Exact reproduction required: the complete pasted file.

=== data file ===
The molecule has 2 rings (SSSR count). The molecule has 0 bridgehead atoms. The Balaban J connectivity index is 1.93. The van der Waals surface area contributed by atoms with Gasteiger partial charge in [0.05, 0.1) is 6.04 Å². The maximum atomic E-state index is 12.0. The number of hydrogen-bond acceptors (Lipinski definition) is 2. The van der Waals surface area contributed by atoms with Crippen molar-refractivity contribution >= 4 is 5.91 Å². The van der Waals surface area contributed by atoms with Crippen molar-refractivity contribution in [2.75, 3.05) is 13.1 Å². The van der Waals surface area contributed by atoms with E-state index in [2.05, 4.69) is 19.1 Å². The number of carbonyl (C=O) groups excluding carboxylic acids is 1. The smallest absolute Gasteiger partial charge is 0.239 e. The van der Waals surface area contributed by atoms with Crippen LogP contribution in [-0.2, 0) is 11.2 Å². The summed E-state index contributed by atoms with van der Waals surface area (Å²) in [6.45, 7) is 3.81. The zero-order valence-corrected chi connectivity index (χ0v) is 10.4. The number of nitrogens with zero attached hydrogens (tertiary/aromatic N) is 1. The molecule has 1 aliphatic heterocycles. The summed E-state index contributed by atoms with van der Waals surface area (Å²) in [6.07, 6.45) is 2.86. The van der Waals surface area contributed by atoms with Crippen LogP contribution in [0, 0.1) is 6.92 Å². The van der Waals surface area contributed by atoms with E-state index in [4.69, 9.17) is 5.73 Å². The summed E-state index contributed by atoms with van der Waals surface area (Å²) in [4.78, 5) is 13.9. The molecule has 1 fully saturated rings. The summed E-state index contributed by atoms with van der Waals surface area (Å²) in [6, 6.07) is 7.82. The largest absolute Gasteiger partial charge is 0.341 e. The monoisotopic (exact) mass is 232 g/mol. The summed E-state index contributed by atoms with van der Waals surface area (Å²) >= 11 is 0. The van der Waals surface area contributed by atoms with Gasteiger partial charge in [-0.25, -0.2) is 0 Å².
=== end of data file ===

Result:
The molecule has 2 rings (SSSR count). The molecule has 0 bridgehead atoms. The Balaban J connectivity index is 1.93. The van der Waals surface area contributed by atoms with Gasteiger partial charge in [0.05, 0.1) is 6.04 Å². The maximum atomic E-state index is 12.0. The number of hydrogen-bond acceptors (Lipinski definition) is 2. The van der Waals surface area contributed by atoms with Crippen molar-refractivity contribution >= 4 is 5.91 Å². The van der Waals surface area contributed by atoms with Crippen molar-refractivity contribution in [2.75, 3.05) is 13.1 Å². The van der Waals surface area contributed by atoms with E-state index in [2.05, 4.69) is 19.1 Å². The number of carbonyl (C=O) groups excluding carboxylic acids is 1. The smallest absolute Gasteiger partial charge is 0.239 e. The van der Waals surface area contributed by atoms with Crippen LogP contribution in [-0.2, 0) is 11.2 Å². The summed E-state index contributed by atoms with van der Waals surface area (Å²) in [6.45, 7) is 3.81. The zero-order valence-corrected chi connectivity index (χ0v) is 10.4. The number of nitrogens with zero attached hydrogens (tertiary/aromatic N) is 1. The molecule has 1 aliphatic heterocycles. The summed E-state index contributed by atoms with van der Waals surface area (Å²) in [6.07, 6.45) is 2.86. The van der Waals surface area contributed by atoms with Crippen LogP contribution in [0, 0.1) is 6.92 Å². The van der Waals surface area contributed by atoms with E-state index in [4.69, 9.17) is 5.73 Å². The summed E-state index contributed by atoms with van der Waals surface area (Å²) in [4.78, 5) is 13.9. The molecule has 1 fully saturated rings. The summed E-state index contributed by atoms with van der Waals surface area (Å²) in [6, 6.07) is 7.82. The largest absolute Gasteiger partial charge is 0.341 e. The monoisotopic (exact) mass is 232 g/mol. The summed E-state index contributed by atoms with van der Waals surface area (Å²) >= 11 is 0. The van der Waals surface area contributed by atoms with Gasteiger partial charge in [-0.25, -0.2) is 0 Å².